Dr Toby Green
Senior Lecturer in Lusophone African History and Culture
+44 (0)20 7848 1741 Email firstname.lastname@example.org Address
Department of History and Department of Spanish, Portuguese and Latin American Studies
King’s College London
Virginia Woolf Building 5.28
London WC2R 2LS
Research interests and PhD supervision
After studying Philosophy, Toby Green worked as a writer and editor, publishing various books that have been translated into 12 languages. He then studied for his PhD at the Centre of West African Studies at Birmingham University, working with Paulo de Moraes Farias and completing in 2007, before coming to King's in 2010.
After holding fellowships from the British Academy and the Leverhulme Trust, in 2015 he was recipient of a British Academy Rising Star Engagement Award, for which he organised an interdisciplinary workshop with the musicologist Lucy Duran, bringing musicians and historians from West Africa into dialogue.
He has also been PI of research projects funded by the AHRC, British Library, European Union, and the Leverhulme Trust, and was awarded a Philip Leverhulme Prize for History in 2017. He has organised events in collaboration with institutions in Angola, Brazil, Ghana, Guinea-Bissau, Sierra Leone, and The Gambia.
I aim to cross historiographical and geographical frontiers and to reconstruct the historical experiences of peoples who have been systematically written out of conventional historical narratives. I am primarily a historian of West Africa, and my work seeks to contribute towards a refocussing of the understanding of modern history by grasping the active roles of West Africans in shaping both global histories as well as local West African ones.
I want to include these stories in the historical narratives of the early modern period, when indigenous peoples around the world confronted European colonialism, and contributed to the development of many new ideas in ways which have often been passed over by historians. Working in the "Global North", I seek also to work actively to reorient the privileges of academic power through collaborating with colleagues in the "Global South". I am currently active in collaborative projects with colleagues in Brazil, Guinea-Bissau, Mozambique, Sierra Leone, and The Gambia.
My research interests are broadly structured around West African engagement with the early Atlantic world through a number of themes, including economic change, cultural transformations, and slavery. I am currently writing a book on precolonial West Africa's relations with world history through the lens of exchanges of money and power.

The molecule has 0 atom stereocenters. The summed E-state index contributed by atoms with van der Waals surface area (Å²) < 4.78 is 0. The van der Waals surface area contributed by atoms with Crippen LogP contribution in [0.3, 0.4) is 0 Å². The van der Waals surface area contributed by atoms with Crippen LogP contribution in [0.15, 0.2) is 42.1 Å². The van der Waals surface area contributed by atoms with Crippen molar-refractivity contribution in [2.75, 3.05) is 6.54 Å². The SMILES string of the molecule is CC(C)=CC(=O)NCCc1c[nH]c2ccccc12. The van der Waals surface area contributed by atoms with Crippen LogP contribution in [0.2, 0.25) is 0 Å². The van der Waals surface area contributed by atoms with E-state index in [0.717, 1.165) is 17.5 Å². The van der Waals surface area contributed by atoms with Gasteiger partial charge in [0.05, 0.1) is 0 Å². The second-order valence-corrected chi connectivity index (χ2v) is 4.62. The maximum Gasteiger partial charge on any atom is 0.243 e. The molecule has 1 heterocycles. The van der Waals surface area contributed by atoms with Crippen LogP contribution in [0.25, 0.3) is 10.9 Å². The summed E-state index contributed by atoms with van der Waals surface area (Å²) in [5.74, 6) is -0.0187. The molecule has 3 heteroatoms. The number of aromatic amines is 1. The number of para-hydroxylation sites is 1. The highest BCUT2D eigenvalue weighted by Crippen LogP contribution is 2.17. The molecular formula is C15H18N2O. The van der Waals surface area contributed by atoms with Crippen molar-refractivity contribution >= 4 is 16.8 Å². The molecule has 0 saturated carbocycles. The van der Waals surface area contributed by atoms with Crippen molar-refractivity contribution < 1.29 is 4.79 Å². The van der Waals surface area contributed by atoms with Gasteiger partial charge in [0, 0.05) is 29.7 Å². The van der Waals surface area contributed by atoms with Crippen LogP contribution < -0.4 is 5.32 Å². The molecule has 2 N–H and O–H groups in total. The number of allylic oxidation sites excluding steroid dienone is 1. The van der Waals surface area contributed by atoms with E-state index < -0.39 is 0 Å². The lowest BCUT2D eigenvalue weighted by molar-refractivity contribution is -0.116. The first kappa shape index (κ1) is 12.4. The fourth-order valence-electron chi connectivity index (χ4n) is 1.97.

Specific areas of interest include:
- Trans-Saharan and Trans-Atlantic Diasporas
- The history of race and slavery in the Atlantic
- Connections between the precolonial, the colonial and the postcolonial state in Africa
- African economic history and its intersection with world economic history
- Cultural and economic links between Brazil and Africa, 16th-19th centuries
Current PhD supervision:
- Dorothee Boulanger: The Use of Fiction as Historical Source in Postcolonial Angola
- Joseph da Costa: Empire and Environmental Thought: Portuguese Humanism and the Creation of Universal Categories in the 16th Century
- Vincent Nadeau: African Origins of the Cuban Revolution
For more details, please see his full research profile.
Expertise and public engagement
Guinea-Bissau: From Micro State to ‘Narco State’. (C. Hurst & Co./Oxford University Press, May 2016)
“Africa and the Price Revolution: Currency Imports and Socioeconomic Change in West And West-Central Africa During the 17th Century”, Journal of African History, 57/1 (2016), 1-24.
“Beyond an Imperial Atlantic: Trajectories of Africans From Upper Guinea and West-Central Africa in the Early Atlantic World", Past and Present 230 (Feb 2016), 91-122.
The Rise of the Trans-Atlantic Slave Trade in Western Africa, 1300-1589. (Cambridge University Press, 2012).
Brokers of Change: Atlantic Commerce and Cultures in Pre-Colonial Western Africa (Oxford University Press, for the British Academy: 2012).
“Building Slavery in the Atlantic World: Atlantic Connections and the Changing Institution of Slavery in Cabo Verde, 15th-16th Centuries”, Slavery and Abolition 32/2, 2011, 227-45:
For a complete list of publications, please see Toby's full research profile.
Toby Green is the Lead Consultant for the new OCR A Level History Option "African Kingdoms, 1400-1800", having written the accompanying ebook, and is a member of the OCR Consultative Forum for History. He has written widely for the national press, and has reviewed for The Independent, The London Review of Books and the TLS. He is also lead coordinator of a new online textbook funded by the AHRC for West African schoolchildren for the WASSCE exam in History, working with a team of historians from Ghana, Nigeria, Sierra Leone and The Gambia.
He has participated in collaborative projects with institutions including the Anneaux de la Memoire (Nantes), the British Library, and the National Centre for Arts and Culture in The Gambia. He is Chair of the Fontes Historiae Africanae Committee of the British Academy, and the Honorary Treasurer of the African Studies Association of the UK (ASAUK).